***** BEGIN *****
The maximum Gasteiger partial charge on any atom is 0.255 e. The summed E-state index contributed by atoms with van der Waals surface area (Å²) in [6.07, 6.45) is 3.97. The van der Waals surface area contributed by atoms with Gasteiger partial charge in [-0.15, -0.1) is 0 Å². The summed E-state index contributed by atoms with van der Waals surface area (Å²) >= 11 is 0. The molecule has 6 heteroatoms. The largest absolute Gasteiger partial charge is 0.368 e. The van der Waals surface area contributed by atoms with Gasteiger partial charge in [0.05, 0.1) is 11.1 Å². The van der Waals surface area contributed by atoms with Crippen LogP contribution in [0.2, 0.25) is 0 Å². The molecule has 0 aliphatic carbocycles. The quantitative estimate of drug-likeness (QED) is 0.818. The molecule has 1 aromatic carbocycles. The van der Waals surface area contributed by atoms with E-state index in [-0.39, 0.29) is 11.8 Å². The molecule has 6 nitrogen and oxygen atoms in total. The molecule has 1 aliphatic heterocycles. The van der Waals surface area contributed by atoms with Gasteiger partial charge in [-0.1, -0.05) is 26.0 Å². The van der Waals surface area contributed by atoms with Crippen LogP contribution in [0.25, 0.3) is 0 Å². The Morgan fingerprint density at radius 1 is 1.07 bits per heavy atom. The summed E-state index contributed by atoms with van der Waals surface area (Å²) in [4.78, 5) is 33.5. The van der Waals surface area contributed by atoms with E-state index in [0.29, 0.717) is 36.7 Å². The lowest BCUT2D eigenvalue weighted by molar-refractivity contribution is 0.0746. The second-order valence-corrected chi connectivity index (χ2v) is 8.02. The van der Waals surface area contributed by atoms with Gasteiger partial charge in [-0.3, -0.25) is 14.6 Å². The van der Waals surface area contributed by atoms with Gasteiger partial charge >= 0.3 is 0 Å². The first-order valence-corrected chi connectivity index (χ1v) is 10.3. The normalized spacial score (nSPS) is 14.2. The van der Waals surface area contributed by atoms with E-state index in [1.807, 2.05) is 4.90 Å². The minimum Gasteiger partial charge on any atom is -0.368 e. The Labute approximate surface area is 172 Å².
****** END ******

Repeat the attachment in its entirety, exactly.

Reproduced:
The maximum Gasteiger partial charge on any atom is 0.255 e. The summed E-state index contributed by atoms with van der Waals surface area (Å²) in [6.07, 6.45) is 3.97. The van der Waals surface area contributed by atoms with Gasteiger partial charge in [-0.15, -0.1) is 0 Å². The summed E-state index contributed by atoms with van der Waals surface area (Å²) >= 11 is 0. The molecule has 6 heteroatoms. The largest absolute Gasteiger partial charge is 0.368 e. The van der Waals surface area contributed by atoms with Gasteiger partial charge in [0.05, 0.1) is 11.1 Å². The van der Waals surface area contributed by atoms with Crippen LogP contribution in [0.2, 0.25) is 0 Å². The molecule has 0 aliphatic carbocycles. The quantitative estimate of drug-likeness (QED) is 0.818. The molecule has 1 aromatic carbocycles. The van der Waals surface area contributed by atoms with E-state index in [-0.39, 0.29) is 11.8 Å². The molecule has 6 nitrogen and oxygen atoms in total. The molecule has 1 aliphatic heterocycles. The van der Waals surface area contributed by atoms with Gasteiger partial charge in [-0.1, -0.05) is 26.0 Å². The van der Waals surface area contributed by atoms with Crippen LogP contribution in [0.25, 0.3) is 0 Å². The Morgan fingerprint density at radius 1 is 1.07 bits per heavy atom. The summed E-state index contributed by atoms with van der Waals surface area (Å²) in [4.78, 5) is 33.5. The van der Waals surface area contributed by atoms with E-state index in [0.29, 0.717) is 36.7 Å². The lowest BCUT2D eigenvalue weighted by molar-refractivity contribution is 0.0746. The second-order valence-corrected chi connectivity index (χ2v) is 8.02. The van der Waals surface area contributed by atoms with Gasteiger partial charge in [-0.3, -0.25) is 14.6 Å². The van der Waals surface area contributed by atoms with Gasteiger partial charge >= 0.3 is 0 Å². The first-order valence-corrected chi connectivity index (χ1v) is 10.3. The normalized spacial score (nSPS) is 14.2. The van der Waals surface area contributed by atoms with E-state index in [1.807, 2.05) is 4.90 Å². The minimum Gasteiger partial charge on any atom is -0.368 e. The Labute approximate surface area is 172 Å².